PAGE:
As often happens when there’s a new medical craze promising a roster of rewards, there’s no shortage of skepticism in the scientific community, in this case about Reiss’s hypothesis. It’s true that younger women with dramatic hormonal deficiencies such as hypothyroidism are commonly given supplements and that those who’ve had their ovaries removed or have had premature ovarian failure frequently take estrogen because it’s known to protect against bone loss. It’s also not uncommon for women with PMDD—premenstrual dysphoric disorder—to be treated with such antidepressants as Prozac or birth control pills.

Yet it’s a leap of logic, many say, to think that a drug can be used to tweak a typical woman’s normally fluctuating menstrual cycle into a more pleasing rhythm.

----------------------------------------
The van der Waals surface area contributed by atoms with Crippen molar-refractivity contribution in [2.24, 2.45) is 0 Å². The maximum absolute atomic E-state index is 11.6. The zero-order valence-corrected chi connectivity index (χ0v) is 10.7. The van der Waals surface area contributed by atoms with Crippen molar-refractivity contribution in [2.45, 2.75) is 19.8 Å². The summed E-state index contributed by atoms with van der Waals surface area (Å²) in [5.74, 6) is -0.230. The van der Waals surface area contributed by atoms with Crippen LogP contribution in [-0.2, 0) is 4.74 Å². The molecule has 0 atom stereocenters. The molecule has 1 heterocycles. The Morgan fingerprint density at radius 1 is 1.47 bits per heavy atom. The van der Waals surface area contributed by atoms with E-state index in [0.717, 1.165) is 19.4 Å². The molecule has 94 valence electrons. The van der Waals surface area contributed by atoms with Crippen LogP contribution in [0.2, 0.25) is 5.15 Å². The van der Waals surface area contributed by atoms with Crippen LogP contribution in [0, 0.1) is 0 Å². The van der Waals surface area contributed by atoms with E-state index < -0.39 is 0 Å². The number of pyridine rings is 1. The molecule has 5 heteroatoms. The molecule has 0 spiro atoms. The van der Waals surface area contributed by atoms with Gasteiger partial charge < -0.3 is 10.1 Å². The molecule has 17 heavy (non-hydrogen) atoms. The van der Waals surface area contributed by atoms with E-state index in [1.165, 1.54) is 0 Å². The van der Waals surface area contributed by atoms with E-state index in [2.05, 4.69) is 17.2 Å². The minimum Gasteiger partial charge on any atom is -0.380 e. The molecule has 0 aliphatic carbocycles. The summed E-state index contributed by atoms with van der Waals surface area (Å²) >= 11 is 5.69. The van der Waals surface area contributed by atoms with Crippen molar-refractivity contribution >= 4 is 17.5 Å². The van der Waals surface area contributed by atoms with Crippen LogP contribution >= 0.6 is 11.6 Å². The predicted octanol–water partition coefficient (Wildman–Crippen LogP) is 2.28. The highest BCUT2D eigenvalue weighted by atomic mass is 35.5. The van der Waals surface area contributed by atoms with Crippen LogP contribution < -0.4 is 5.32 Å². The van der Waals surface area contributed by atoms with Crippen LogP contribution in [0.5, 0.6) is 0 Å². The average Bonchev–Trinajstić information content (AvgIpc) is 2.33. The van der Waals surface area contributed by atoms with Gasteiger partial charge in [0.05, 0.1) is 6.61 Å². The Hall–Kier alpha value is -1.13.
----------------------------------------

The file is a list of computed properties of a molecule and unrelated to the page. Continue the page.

“You manipulate nature when you really need to,” says Lorraine Fitzpatrick, MD, a professor of endocrinology at the Mayo Clinic. “But for people who really are healthy, it’s hard to imagine why you’d want to provide them with something that is expensive and that hasn’t been proven to work.”(The types of estrogen Reiss uses, as well as the progesterone and testosterone he prescribes, are all available from “compounding pharmacies” that specialize in mixing custom prescriptions medications. He and other proponents of bioidentical hormones say they match the exact chemical structure of those that women naturally produce and therefore are safer than synthetic. But even though these preparations may be structurally closer to the urine of pregnant horses, the products turned out by compounding pharmacies are unregulated by the FDA, and it has never been established that bioidenticals are safer than Prempro or more effective than placebos.)